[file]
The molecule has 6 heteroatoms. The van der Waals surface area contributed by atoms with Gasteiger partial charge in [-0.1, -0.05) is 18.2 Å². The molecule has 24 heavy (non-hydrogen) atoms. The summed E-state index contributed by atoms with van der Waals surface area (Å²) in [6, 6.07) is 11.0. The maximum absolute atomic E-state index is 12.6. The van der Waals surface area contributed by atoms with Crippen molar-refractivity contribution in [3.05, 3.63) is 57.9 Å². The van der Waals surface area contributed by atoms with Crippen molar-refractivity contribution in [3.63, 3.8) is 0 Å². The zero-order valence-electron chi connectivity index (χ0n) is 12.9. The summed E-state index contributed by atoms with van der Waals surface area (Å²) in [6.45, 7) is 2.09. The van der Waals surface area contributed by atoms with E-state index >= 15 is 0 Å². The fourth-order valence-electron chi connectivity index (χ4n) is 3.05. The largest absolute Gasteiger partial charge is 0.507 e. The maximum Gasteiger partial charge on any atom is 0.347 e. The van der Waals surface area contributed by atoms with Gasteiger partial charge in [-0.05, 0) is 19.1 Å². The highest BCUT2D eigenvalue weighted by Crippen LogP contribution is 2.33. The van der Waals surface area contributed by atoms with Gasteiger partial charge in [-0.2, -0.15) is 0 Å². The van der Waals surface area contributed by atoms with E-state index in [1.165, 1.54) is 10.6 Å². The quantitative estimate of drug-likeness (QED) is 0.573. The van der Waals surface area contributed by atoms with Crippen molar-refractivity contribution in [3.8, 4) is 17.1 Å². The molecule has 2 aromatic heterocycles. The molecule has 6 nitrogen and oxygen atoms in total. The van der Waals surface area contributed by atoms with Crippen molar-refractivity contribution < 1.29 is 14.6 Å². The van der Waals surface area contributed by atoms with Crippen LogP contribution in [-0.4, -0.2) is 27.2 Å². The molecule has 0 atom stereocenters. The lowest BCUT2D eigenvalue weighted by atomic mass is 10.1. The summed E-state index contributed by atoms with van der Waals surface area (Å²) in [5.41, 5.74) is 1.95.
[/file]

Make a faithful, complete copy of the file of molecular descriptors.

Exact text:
The molecule has 6 heteroatoms. The van der Waals surface area contributed by atoms with Gasteiger partial charge in [-0.1, -0.05) is 18.2 Å². The molecule has 24 heavy (non-hydrogen) atoms. The summed E-state index contributed by atoms with van der Waals surface area (Å²) in [6, 6.07) is 11.0. The maximum absolute atomic E-state index is 12.6. The van der Waals surface area contributed by atoms with Crippen molar-refractivity contribution in [3.05, 3.63) is 57.9 Å². The van der Waals surface area contributed by atoms with Crippen molar-refractivity contribution in [3.63, 3.8) is 0 Å². The zero-order valence-electron chi connectivity index (χ0n) is 12.9. The summed E-state index contributed by atoms with van der Waals surface area (Å²) in [6.45, 7) is 2.09. The van der Waals surface area contributed by atoms with E-state index >= 15 is 0 Å². The fourth-order valence-electron chi connectivity index (χ4n) is 3.05. The largest absolute Gasteiger partial charge is 0.507 e. The maximum Gasteiger partial charge on any atom is 0.347 e. The van der Waals surface area contributed by atoms with Gasteiger partial charge in [-0.05, 0) is 19.1 Å². The highest BCUT2D eigenvalue weighted by Crippen LogP contribution is 2.33. The van der Waals surface area contributed by atoms with Gasteiger partial charge in [-0.2, -0.15) is 0 Å². The van der Waals surface area contributed by atoms with E-state index in [1.165, 1.54) is 10.6 Å². The quantitative estimate of drug-likeness (QED) is 0.573. The van der Waals surface area contributed by atoms with Crippen molar-refractivity contribution in [3.8, 4) is 17.1 Å². The molecule has 2 aromatic heterocycles. The molecule has 6 nitrogen and oxygen atoms in total. The van der Waals surface area contributed by atoms with Crippen molar-refractivity contribution < 1.29 is 14.6 Å². The van der Waals surface area contributed by atoms with Crippen LogP contribution in [-0.4, -0.2) is 27.2 Å². The molecule has 0 atom stereocenters. The lowest BCUT2D eigenvalue weighted by atomic mass is 10.1. The summed E-state index contributed by atoms with van der Waals surface area (Å²) in [5.41, 5.74) is 1.95.